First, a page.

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What's a good step up from the Salomon Cira?

Nerduro

Diva in Training
#1
Hello everyone! My partner (5'3" 120 lbs) spent the past season on my old 154 Salomon Ciras, and is now ready for something stiffer and less chattery. I moved onto a set of 161 Salomon Astras, but I think she would prefer a ski that's somewhere in between the Cira and the Astra, as it took me a while to get comfy on the Astras and I tend to ski at higher speeds than she does. She's a pretty tight and controlled skier, and like me she mostly sticks to blue New England trails. Right now I'm looking at the Volkl Kama and Yumi, but I'm wondering if the Kama will still be too chattery in the crud? Unfortunately she won't have a chance to demo anything.
 

contesstant

Ski Diva Extraordinaire
#2
When you say chattery, do you mean tip flap? Or do you mean the ski "skips" when on edge down steeper slopes?
 

Nerduro

Diva in Training
#3
The whole ski kinda vibrates too much. It wasn't an issue for me when I started skiing on them, but as I started pushing them more they just felt really unstable, especially straightlining or going through crud. I think that's what she's experiencing as well. I was really happy learning on them but got a point where I couldn't stand them anymore.
 
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Jilly

Moderator
Staff member
#4
Tips wavering is one thing. Not sure why a ski would vibrate unless you're physically pushing the ski and not letting it do the work. When I get that, I know I'm trying to make it do something it doesn't like. Happened this morning and I made the change required.

Don't know anything about the Volkl's, so no help there.
 

Nerduro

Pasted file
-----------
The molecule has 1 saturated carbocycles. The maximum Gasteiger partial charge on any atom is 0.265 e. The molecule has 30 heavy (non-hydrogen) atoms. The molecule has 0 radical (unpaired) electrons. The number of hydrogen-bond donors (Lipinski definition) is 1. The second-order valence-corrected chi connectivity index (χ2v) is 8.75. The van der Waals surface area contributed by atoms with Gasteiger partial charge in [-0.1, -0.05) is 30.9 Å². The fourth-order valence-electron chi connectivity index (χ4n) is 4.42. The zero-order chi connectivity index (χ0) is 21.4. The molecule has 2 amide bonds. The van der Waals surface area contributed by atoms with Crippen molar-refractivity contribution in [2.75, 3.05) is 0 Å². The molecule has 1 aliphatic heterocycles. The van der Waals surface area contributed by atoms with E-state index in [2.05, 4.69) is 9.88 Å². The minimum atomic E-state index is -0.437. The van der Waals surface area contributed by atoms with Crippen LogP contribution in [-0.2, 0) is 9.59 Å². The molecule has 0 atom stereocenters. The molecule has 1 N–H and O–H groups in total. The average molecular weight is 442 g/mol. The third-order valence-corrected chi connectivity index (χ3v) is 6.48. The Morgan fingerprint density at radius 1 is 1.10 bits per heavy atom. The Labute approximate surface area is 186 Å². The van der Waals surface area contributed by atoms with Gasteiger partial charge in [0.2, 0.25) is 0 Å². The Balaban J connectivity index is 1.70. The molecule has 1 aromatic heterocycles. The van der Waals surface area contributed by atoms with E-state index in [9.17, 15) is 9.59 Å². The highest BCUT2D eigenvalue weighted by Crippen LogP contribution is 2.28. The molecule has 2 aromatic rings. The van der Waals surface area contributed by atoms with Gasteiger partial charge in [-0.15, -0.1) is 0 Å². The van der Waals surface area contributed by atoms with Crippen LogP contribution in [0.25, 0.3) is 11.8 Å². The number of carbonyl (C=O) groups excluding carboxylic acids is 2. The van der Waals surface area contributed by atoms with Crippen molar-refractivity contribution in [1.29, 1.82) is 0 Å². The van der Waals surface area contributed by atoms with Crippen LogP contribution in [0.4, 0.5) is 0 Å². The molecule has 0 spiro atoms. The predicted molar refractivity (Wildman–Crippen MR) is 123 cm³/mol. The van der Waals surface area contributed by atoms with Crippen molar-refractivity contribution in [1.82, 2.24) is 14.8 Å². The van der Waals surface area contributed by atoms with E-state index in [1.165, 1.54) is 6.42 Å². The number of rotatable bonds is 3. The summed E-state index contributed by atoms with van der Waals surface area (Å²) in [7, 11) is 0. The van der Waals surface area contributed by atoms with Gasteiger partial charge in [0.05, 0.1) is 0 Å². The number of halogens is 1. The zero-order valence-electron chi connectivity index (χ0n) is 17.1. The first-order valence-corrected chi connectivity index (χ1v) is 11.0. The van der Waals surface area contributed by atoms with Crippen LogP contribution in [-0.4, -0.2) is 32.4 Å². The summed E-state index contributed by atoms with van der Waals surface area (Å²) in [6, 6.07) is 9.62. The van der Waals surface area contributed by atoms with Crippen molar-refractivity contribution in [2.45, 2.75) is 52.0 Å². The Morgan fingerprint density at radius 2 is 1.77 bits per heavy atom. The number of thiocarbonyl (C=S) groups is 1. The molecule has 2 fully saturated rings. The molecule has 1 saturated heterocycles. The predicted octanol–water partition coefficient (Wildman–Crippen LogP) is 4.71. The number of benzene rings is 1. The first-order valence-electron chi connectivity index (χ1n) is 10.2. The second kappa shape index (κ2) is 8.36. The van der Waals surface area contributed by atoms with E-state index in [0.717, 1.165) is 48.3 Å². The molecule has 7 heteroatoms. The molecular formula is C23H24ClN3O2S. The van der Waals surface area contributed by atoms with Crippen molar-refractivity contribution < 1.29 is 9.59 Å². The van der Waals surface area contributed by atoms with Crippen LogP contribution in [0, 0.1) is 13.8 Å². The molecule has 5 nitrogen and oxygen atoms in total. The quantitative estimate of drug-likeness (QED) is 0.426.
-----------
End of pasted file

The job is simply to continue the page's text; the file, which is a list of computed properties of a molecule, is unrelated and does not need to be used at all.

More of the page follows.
Diva in Training
#5
It might just be tip flap, it's been a while since I've been on them, but they are definitely a very flexy ski that doesn't like speed or crud. I outgrew them in a season and have been much happier since I moved onto something else, I figured she would be happier on something stiffer as well. But the Astra took me a while to grow into, and since she skis about half as much as I do I was hoping there'd be something out there in between the Astra and Cira.
 

contesstant

Ski Diva Extraordinaire
#6
It might just be tip flap, it's been a while since I've been on them, but they are definitely a very flexy ski that doesn't like speed or crud. I outgrew them in a season and have been much happier since I moved onto something else, I figured she would be happier on something stiffer as well. But the Astra took me a while to grow into, and since she skis about half as much as I do I was hoping there'd be something out there in between the Astra and Cira.
It could be other factors that made the Astra a bit slow for you to "grow into." Did you demo them first, or just buy them? Sometimes, if you don't demo, you can get on a ski that works OK, but doesn't work GREAT for you, or make you smile.

Look into a Rossi E84 or E80, Blizzard Black Pearl 82, maybe the Kama (I don't know anything about them, but the Yumi is a more advanced ski, and Volkl in general can be a lot of ski for some.)
 

contesstant

Ski Diva Extraordinaire
#8
I believe the Kama is basically the pre-metal Yumi, isn't it?
I'm not sure, but they do look similar. I'd definitely recommend them to someone who is just moving into the intermediate level over the Yumi based on specs alone.
 

marzNC

Angel Diva
#9
I believe the Kama is basically the pre-metal Yumi, isn't it?